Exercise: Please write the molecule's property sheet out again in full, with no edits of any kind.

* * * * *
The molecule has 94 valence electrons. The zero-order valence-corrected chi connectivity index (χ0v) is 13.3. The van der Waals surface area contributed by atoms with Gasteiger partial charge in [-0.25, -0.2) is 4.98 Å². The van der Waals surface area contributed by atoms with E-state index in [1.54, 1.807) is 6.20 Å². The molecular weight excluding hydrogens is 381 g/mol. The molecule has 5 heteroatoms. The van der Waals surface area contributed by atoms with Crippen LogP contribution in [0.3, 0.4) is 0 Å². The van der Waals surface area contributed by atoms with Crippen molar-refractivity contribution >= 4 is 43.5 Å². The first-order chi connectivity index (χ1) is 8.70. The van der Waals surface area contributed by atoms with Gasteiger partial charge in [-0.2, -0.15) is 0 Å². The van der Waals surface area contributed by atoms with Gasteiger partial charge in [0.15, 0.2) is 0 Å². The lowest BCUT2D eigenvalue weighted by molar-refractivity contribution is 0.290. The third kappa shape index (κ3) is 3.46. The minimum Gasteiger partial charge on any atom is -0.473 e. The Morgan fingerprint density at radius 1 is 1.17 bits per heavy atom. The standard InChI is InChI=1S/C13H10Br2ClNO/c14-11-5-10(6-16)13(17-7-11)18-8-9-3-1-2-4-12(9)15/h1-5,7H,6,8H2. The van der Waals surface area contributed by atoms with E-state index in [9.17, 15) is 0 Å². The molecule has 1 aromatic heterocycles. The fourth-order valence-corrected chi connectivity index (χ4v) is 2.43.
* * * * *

The molecule has 94 valence electrons. The zero-order valence-corrected chi connectivity index (χ0v) is 13.3. The van der Waals surface area contributed by atoms with Gasteiger partial charge in [-0.25, -0.2) is 4.98 Å². The van der Waals surface area contributed by atoms with E-state index in [1.54, 1.807) is 6.20 Å². The molecular weight excluding hydrogens is 381 g/mol. The molecule has 5 heteroatoms. The van der Waals surface area contributed by atoms with Crippen LogP contribution in [0.3, 0.4) is 0 Å². The van der Waals surface area contributed by atoms with Crippen molar-refractivity contribution >= 4 is 43.5 Å². The first-order chi connectivity index (χ1) is 8.70. The van der Waals surface area contributed by atoms with Gasteiger partial charge in [-0.2, -0.15) is 0 Å². The van der Waals surface area contributed by atoms with Gasteiger partial charge in [0.15, 0.2) is 0 Å². The lowest BCUT2D eigenvalue weighted by molar-refractivity contribution is 0.290. The third kappa shape index (κ3) is 3.46. The minimum Gasteiger partial charge on any atom is -0.473 e. The Morgan fingerprint density at radius 1 is 1.17 bits per heavy atom. The standard InChI is InChI=1S/C13H10Br2ClNO/c14-11-5-10(6-16)13(17-7-11)18-8-9-3-1-2-4-12(9)15/h1-5,7H,6,8H2. The van der Waals surface area contributed by atoms with E-state index in [9.17, 15) is 0 Å². The molecule has 1 aromatic heterocycles. The fourth-order valence-corrected chi connectivity index (χ4v) is 2.43.